Unless they have been completely renovated, old houses are usually equipped with some sort of abandoned technology. It could be outdated mechanical or electrical services, drafty windows and doors, or even the configuration of space. The key to successfully remodeling an older home starts by determining what needs to be repaired and what needs to be replaced. It's not about removing all traces of the past and starting over, it's about coexisting with an old structure through the compromise of selective updating.
Owning a home is like having a relationship. In a marriage, people change as they grow old together. The thing that will make this relationship successful is learning to adapt as the relationship changes throughout the course of the aging cycle. The same can be said about remodeling an old home. Learning to recognize what needs to be changed and what needs to be preserved is how the success of the process will be defined. There's really no point to remodeling an old home if you remove all the character of it's age. If you're that desperate to have something new, by all means, divorce your house and buy something new. Just remember, starting a second marriage (or moving to another house) isn't necessarily going to make a person's life better, just different.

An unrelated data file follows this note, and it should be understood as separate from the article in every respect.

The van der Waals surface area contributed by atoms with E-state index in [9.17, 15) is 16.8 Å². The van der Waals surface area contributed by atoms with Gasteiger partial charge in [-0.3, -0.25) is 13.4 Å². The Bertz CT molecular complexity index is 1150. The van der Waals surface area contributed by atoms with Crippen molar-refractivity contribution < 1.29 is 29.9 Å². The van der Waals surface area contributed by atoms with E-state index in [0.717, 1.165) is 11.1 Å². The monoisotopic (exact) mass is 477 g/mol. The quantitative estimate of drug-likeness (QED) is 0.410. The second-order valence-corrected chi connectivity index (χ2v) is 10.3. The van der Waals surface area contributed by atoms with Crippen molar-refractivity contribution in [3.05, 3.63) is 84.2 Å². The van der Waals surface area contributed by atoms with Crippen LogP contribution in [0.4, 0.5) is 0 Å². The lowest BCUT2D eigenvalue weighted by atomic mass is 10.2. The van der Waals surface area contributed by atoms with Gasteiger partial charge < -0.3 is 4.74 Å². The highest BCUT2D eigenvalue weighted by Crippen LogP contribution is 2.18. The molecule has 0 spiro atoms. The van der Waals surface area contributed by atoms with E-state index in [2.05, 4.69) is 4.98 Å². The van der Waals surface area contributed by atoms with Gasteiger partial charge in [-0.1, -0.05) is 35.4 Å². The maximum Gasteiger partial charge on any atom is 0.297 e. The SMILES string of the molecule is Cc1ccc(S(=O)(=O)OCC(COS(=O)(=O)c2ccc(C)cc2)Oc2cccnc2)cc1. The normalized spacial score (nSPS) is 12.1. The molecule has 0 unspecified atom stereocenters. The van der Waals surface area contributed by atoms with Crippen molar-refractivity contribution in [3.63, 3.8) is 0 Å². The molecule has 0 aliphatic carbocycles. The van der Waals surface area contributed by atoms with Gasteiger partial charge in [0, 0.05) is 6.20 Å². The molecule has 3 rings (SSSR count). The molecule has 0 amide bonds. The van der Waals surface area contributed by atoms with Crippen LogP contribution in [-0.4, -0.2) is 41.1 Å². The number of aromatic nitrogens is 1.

In this slide show edition we look at a house project that involved an old dumbwaiter. The crude elevator, which no doubt was used at one time to bring fuel from the basement level to the fireplaces on the upper two living levels, had not been used for years. Rather than boarding it up and forgetting about it, the shaft was transformed into valuable hidden space that will serve the occupants for years to come. It cannot be overstated, recognizing what to remodel is how you achieve success. Therefore, when developing a construction plan for your remodel project, itemize things that need to be restored, updated and replaced.